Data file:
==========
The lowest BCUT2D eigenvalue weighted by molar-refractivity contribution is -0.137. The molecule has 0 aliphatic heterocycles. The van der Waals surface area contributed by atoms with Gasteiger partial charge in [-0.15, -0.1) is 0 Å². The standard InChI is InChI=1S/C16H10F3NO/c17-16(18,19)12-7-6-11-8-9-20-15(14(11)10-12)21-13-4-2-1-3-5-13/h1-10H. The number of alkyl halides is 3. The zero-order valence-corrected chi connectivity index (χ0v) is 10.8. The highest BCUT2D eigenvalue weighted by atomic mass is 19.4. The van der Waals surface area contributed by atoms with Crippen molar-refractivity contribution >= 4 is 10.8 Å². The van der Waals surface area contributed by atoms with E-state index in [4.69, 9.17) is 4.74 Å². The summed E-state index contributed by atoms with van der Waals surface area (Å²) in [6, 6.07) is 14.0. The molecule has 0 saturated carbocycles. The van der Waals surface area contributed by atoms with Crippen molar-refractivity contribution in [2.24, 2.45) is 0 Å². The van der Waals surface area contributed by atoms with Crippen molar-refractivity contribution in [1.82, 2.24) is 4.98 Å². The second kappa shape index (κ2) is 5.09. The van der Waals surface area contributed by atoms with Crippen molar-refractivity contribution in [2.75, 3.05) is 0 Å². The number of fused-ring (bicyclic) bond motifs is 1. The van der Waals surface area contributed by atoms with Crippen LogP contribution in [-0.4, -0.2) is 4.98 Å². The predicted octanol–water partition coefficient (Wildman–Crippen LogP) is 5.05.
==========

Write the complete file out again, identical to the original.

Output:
The lowest BCUT2D eigenvalue weighted by molar-refractivity contribution is -0.137. The molecule has 0 aliphatic heterocycles. The van der Waals surface area contributed by atoms with Gasteiger partial charge in [-0.15, -0.1) is 0 Å². The standard InChI is InChI=1S/C16H10F3NO/c17-16(18,19)12-7-6-11-8-9-20-15(14(11)10-12)21-13-4-2-1-3-5-13/h1-10H. The number of alkyl halides is 3. The zero-order valence-corrected chi connectivity index (χ0v) is 10.8. The highest BCUT2D eigenvalue weighted by atomic mass is 19.4. The van der Waals surface area contributed by atoms with Crippen molar-refractivity contribution >= 4 is 10.8 Å². The van der Waals surface area contributed by atoms with E-state index in [4.69, 9.17) is 4.74 Å². The summed E-state index contributed by atoms with van der Waals surface area (Å²) in [6, 6.07) is 14.0. The molecule has 0 saturated carbocycles. The van der Waals surface area contributed by atoms with Crippen molar-refractivity contribution in [2.24, 2.45) is 0 Å². The van der Waals surface area contributed by atoms with Crippen molar-refractivity contribution in [1.82, 2.24) is 4.98 Å². The second kappa shape index (κ2) is 5.09. The van der Waals surface area contributed by atoms with Crippen molar-refractivity contribution in [2.75, 3.05) is 0 Å². The number of fused-ring (bicyclic) bond motifs is 1. The van der Waals surface area contributed by atoms with Crippen LogP contribution in [-0.4, -0.2) is 4.98 Å². The predicted octanol–water partition coefficient (Wildman–Crippen LogP) is 5.05.